Posted: 4/12/2019
Last Update: 4/12/2019

Advocacy Update 3.28.19 – Budget Bill Introduced; School Funding Plan Revealed 

The biennial budget was formally introduced this week in HB166. The 1800-page bill had no surprises regarding education. In particular, no changes were made to the gifted formula or the earmark for gifted units at ESCs (Educational Service Centers). As expected, more funding was included for pre-school education and wrap-around services. The governor’s office indicated that few changes were made to education funding in anticipation of the Ohio House bi-partisan plan to revamp education funding. The overall framework of the plan was revealed on Monday, March 3.25.19, and hearings throughout the week provided more details. With regard to gifted funding, the plan provides little more information than previously reported. The “Fair School Funding Plan” recommendations for gifted funding include:  

  1. Implementing the May 2018 Ohio Department of Education gifted cost study, using its per-student amounts to underwrite identification, referrals, coordinators and services. 
  2. Establishing a work group to recommend improvements in reporting the expenditures established in the 2018 ODE study for gifted students and gifted programming. 
  3. Offering support to rural districts to create and expand gifted programs. 

OAGC has concerns about various elements of the gifted cost study, which we’ve outlined at http://www.oagc.com/files/OAGC%20Response%20to%20the%20Gifted%20Cost%20Study7.25.18(1).pdf

Our main concerns are the transfer of bulk of the gifted funding burden to local districts, GIS to student ratios that will provide too little support, and the immediateneed for gifted funding accountability. OAGC will be advocating for changes to the recommended gifted funding plan and policies in the upcoming weeks. Simulations of the new funding formula should be made available on March 28, 2019.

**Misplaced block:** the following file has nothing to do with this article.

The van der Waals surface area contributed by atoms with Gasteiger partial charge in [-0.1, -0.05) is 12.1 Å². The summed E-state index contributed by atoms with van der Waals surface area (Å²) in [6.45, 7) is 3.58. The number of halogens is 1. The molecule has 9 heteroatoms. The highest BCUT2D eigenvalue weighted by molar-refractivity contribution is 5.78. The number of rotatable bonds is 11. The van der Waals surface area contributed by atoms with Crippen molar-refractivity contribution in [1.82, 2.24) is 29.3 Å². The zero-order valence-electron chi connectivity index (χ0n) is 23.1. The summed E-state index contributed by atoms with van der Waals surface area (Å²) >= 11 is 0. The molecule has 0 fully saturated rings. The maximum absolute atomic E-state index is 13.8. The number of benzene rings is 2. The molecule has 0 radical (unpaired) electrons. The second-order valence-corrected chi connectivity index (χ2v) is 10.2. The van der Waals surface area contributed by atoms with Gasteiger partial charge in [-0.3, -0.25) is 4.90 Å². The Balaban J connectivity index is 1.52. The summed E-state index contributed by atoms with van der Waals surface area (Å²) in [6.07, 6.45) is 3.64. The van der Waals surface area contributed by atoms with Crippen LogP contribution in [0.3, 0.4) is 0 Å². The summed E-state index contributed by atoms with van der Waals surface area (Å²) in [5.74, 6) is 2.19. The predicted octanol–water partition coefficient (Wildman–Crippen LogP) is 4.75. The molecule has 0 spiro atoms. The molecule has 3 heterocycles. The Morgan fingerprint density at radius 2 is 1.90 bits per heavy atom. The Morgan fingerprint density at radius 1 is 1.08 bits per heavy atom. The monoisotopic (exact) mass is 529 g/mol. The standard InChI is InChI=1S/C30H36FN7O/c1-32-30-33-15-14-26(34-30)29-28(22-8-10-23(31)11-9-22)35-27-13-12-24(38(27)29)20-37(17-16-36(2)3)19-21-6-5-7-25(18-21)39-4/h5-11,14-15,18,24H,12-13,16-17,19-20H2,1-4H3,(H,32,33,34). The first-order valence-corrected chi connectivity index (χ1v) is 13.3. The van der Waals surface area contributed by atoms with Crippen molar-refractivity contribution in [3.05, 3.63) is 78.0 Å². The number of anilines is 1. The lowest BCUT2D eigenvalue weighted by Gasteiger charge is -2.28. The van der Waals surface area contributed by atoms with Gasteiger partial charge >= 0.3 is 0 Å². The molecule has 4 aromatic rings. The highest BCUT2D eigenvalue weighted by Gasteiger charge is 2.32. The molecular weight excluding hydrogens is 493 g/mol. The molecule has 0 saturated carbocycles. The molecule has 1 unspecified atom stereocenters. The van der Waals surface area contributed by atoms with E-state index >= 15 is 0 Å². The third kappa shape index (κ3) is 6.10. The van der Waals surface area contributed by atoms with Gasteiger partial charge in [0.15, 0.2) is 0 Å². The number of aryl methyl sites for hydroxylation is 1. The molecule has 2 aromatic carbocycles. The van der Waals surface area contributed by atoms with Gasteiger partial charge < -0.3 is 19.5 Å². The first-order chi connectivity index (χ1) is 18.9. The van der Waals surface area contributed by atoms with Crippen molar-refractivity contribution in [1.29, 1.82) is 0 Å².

All documents related to the state budget including all Fair School Funding documents will be posted at http://www.oagc.com/statebudget.asp  under the FY2020/FY2021 Budget Documents topic heading. 

 

 

 

 

 

 

Posted: 3/28/2019
Last Update: 3/28/2019

Advocacy Update 1.18.19 – State Board Leadership Vote; School Funding Presentation; New House Committees

State Board of Education – This week state board of education members elected appointed-member, Laura Kohler, as president of the board and elected member, Charlotte McGuire, as vice president of the board. While Ms. Kohler easily won her position with 13 of the 19 board votes, Ms. McGuire squeaked by on a 9-8 vote over long-time board member, Sarah Fowler. The election ran smoothly with little controversy. Ms. Kohler previous served on the New Albany and Worthington boards of education. 

Much of this month’s state board meeting was geared toward bringing new members up to speed with various presentations on everything from the report card to filling out timesheets to graduation requirements. One of the presentations was from Rep. Bob Cupp (R) and Rep. John Patterson who were joined by several district treasurers and superintendents. The presentation outlined the bi-partisan work of a school funding committee that met over the past year or so. (OAGC participated in the Special Education, Gifted, and ELL sub-committee). The following information was shared regarding gifted funding:  

As previously reported, OAGC has some reservations about the 2018 gifted cost study. To review the presentation, the gifted cost study and OAGC’s response, please go to http://oagc.com/advocacyUpdates.aspand scroll to the “2018 Gifted Cost Study” topic heading. 

Ohio House Committees – The Ohio House release a draft of the 133rdGeneral Assembly committee structure. Committees relating to K-12 education include the House Finance - Primary and Secondary Education subcommittee (to be co-chaired with one democrat and one republican) and the Primary and Secondary Education Committee. 

 

 

 

 

Posted: 1/18/2019
Last Update: 1/18/2019